Looking back at the last few posts, I have noticed a slide back towards mediocrity. I let images get in that really did not deserve a place in this blog. What do I mean by that? I want each image to reflect my own emotional response to what I saw through the viewfinder. Too many recent images are merely a record of my presence at a particular venue rather than an interpretation of the scene. I have no easy solution. Of course no one promised it would be easy. So, I must take a deep breath, grit my teeth and try harder.
The very word “landscape” suggests to some, a view of open pastoral or wild countryside. My own interpretation is much wider, including seascapes, cloudscapes and cityscapes. All are, in my opinion, legitimate interpretations of the landscape genre. In fact, I have a particular fondness for cityscapes, and love the contrasts, colours and textures of our cities. Each era tends to have a way of expressing itself in wood, concrete, steel and glass. In a seismically prone landscape such as ours the structures are somewhat constrained in height and in other ways.
Every year, at the beginning September, the Masterton-based newspaper, the Wairarapa Times-Age sponsors a steam-hauled rail excursion from Wellington to the Wairarapa so that the passengers can gather daffodils in Carterton. I believe that this results in donations to the Cancer Society to support cancer research. I was caught by surprise this year, and saw the distant plume of smoke and the scream of the whistle as the train headed North. What goes up must come down, so I was ready for it’s return. I got greedy and tried to operate two cameras, and consequently did well with neither.
This image was the best I could salvage. Unfortunately I chose a vantage point where the upgrading of the overhead catenary system was still in progress, so there were twice as many posts as there would be a week or two later. Nevertheless. Ja1271 obliged with an impressive blast of smoke and steam as it came thundering out of Woburn station.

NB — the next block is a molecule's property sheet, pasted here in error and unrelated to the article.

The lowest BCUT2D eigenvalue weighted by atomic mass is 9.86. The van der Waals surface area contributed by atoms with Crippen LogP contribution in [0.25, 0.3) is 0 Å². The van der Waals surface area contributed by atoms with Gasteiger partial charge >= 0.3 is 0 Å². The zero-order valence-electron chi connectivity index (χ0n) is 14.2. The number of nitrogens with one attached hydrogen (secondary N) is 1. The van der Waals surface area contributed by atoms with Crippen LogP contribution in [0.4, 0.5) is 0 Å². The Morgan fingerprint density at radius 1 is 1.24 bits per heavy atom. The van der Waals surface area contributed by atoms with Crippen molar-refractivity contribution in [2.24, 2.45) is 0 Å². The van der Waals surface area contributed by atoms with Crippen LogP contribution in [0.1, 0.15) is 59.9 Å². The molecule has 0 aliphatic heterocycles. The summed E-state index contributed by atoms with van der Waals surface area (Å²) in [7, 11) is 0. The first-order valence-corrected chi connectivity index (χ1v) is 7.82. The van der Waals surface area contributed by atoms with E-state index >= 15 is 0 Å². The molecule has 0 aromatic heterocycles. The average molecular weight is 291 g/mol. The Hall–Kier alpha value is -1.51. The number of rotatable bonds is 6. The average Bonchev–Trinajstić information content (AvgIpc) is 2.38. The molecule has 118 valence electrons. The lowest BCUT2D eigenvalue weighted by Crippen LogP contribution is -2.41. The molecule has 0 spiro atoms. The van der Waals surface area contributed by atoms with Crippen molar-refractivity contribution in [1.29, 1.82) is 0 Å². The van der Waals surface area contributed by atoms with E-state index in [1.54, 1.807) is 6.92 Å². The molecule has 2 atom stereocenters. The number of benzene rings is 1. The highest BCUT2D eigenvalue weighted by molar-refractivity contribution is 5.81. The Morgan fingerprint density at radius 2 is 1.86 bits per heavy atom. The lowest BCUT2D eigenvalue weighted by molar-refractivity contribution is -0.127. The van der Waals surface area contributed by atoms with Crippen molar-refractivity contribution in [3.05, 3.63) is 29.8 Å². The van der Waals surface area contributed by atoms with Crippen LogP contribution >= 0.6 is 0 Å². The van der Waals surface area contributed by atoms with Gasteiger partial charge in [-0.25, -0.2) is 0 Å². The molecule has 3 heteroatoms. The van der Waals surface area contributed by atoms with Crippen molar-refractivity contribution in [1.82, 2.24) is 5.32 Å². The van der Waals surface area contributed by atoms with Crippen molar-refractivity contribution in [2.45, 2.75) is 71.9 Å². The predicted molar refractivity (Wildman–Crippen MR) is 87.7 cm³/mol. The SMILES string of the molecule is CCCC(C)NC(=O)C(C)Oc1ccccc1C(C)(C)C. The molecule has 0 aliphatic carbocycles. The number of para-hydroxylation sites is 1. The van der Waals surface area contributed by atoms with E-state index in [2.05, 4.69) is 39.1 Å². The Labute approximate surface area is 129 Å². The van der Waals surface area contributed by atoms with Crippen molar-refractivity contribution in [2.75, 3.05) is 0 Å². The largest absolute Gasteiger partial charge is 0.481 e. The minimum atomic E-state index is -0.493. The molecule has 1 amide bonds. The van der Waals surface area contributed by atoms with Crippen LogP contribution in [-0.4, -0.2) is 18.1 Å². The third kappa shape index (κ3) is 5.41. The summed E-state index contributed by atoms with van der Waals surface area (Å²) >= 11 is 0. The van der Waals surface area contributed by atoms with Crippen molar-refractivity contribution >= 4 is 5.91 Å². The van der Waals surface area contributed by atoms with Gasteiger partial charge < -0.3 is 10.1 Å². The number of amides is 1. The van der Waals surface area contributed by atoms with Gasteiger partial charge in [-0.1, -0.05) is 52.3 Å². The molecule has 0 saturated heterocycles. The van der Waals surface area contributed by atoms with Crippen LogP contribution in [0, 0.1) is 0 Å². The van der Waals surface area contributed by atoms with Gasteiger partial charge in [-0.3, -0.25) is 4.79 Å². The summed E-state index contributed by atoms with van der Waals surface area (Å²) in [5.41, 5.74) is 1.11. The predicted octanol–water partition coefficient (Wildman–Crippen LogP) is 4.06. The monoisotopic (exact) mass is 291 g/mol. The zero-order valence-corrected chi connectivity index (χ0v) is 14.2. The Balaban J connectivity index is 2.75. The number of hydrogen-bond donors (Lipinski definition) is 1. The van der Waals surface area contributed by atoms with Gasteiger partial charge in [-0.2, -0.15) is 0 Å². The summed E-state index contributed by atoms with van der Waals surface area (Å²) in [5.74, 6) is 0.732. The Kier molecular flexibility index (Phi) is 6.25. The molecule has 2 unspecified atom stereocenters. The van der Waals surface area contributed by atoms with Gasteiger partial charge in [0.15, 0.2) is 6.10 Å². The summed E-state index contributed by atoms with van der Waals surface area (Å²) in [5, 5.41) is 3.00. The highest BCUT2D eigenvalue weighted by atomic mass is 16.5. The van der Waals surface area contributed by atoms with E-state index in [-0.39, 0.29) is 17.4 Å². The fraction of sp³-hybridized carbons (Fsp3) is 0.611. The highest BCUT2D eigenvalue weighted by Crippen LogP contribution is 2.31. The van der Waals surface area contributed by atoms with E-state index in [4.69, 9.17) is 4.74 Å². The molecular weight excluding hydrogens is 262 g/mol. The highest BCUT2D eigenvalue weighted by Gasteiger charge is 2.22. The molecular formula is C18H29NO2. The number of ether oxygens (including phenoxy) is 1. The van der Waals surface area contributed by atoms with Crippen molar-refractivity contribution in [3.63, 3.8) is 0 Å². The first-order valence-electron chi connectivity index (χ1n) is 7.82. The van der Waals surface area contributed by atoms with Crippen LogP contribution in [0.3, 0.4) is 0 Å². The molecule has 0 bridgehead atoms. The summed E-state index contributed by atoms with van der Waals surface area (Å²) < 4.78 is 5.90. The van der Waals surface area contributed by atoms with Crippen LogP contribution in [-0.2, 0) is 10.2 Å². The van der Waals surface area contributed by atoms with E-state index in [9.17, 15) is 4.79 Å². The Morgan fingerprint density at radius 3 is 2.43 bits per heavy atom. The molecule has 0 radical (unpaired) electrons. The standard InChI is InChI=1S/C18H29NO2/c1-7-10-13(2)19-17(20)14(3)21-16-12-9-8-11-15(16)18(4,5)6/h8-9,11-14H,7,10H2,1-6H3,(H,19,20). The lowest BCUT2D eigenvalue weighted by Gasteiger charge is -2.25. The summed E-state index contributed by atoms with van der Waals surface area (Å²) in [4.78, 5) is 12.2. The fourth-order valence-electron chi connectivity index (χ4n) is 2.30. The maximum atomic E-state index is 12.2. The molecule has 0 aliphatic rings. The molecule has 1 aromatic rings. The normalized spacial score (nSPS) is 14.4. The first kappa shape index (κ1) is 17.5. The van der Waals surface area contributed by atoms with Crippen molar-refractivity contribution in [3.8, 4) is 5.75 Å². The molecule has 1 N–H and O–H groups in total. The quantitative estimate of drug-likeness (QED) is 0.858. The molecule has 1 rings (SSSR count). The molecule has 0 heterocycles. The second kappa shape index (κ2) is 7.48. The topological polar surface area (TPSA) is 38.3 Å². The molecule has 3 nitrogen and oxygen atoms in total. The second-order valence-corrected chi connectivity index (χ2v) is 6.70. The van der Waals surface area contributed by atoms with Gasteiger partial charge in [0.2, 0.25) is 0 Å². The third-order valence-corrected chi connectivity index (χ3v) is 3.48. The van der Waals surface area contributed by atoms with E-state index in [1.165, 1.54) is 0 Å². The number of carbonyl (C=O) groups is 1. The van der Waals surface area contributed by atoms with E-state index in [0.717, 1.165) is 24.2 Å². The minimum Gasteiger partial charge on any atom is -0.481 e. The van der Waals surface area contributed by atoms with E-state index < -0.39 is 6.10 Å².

As I observed earlier, each era has its own architectural style. Some have withstood the test of time very well, and others are no longer up to current standards in the event of an earthquake. I believe that all buildings in the city must be up to at least 33% of the current seismic building codes. So some of our more elderly structures have to be strengthened. This is Toomath’s Building on Ghuznee St in downtown Wellington. The modified shipping containers are used as a safe walkway for passing pedestrians.
When I go out looking to make pictures, I could end up almost anywhere. My mind flits hither and yon, and my driving follows. It would be maddening for any passenger who wanted to get purposefully from A to B, so most of my wandering is on a solo basis. In this instance I was in Worser Bay on the Eastern side of the Miramar peninsula and I caught a glimpse of colour among the green succulents that protect the dunes. I imagine someone planted them deliberately.
While wandering North of Waikanae, I followed the road from Pekapeka beach back to SH1 when I encountered this sadly decaying Bedford J2 school bus. These were built in some numbers to serve small rural communities. It wasn’t until I first got the image on the large screen at home that I saw the “egg” under the rear of the bus. Very odd! I can offer no explanation.
Several days of greyness and persistent rain caused me to play with some still life. Mary has some nice robust lavender plants at the back door, so with permission, I “borrowed” some. This image is a composite of seven images to gain depth of focus.
At the end of the Wainuiomata coast road, there is a good view of Baring Head and on a clear day, across the strait to Tapuae-o-Uenuku near Kaikoura. The weather on this day was not so generous and so the clouds themselves became the subject of my picture.
While I was walking across the pebble beach on the Wainuiomata coast, I saw one of the banded dotterels (Charadrius bicinctus) that nest in the area. They seem to choose wide flat stony beaches on which to nest, and the nest is nothing more than a shallow scraping in the sand. It is prone to attack by larger birds, or wandering cats and dogs, or even the clumsy foot of wandering photographers. It is such a beautiful little bird that I can overlook the stupidity of its nesting habits.
While I was watching (in vain) for more dotterels, I enjoyed the stillness of a small pond on the beach and noticed a small outcrop with rocks and grass. They seemed worth a second look. The area in the photograph is a tiny fragment of a much larger scene.
On the way back up the coast road, I encountered a paddock that seemed to be more gorse than grass. A few sheep and a horse were grazing the small patches of grass and the rest was a riot of yellow flowers. A plague upon those early settlers who thought it would make a good hedge plant. It grows so well in New Zealand that it takes up all the space it can get as it has in this paddock and up the hills behind it.
That’s all this time. As always constructive comment is welcome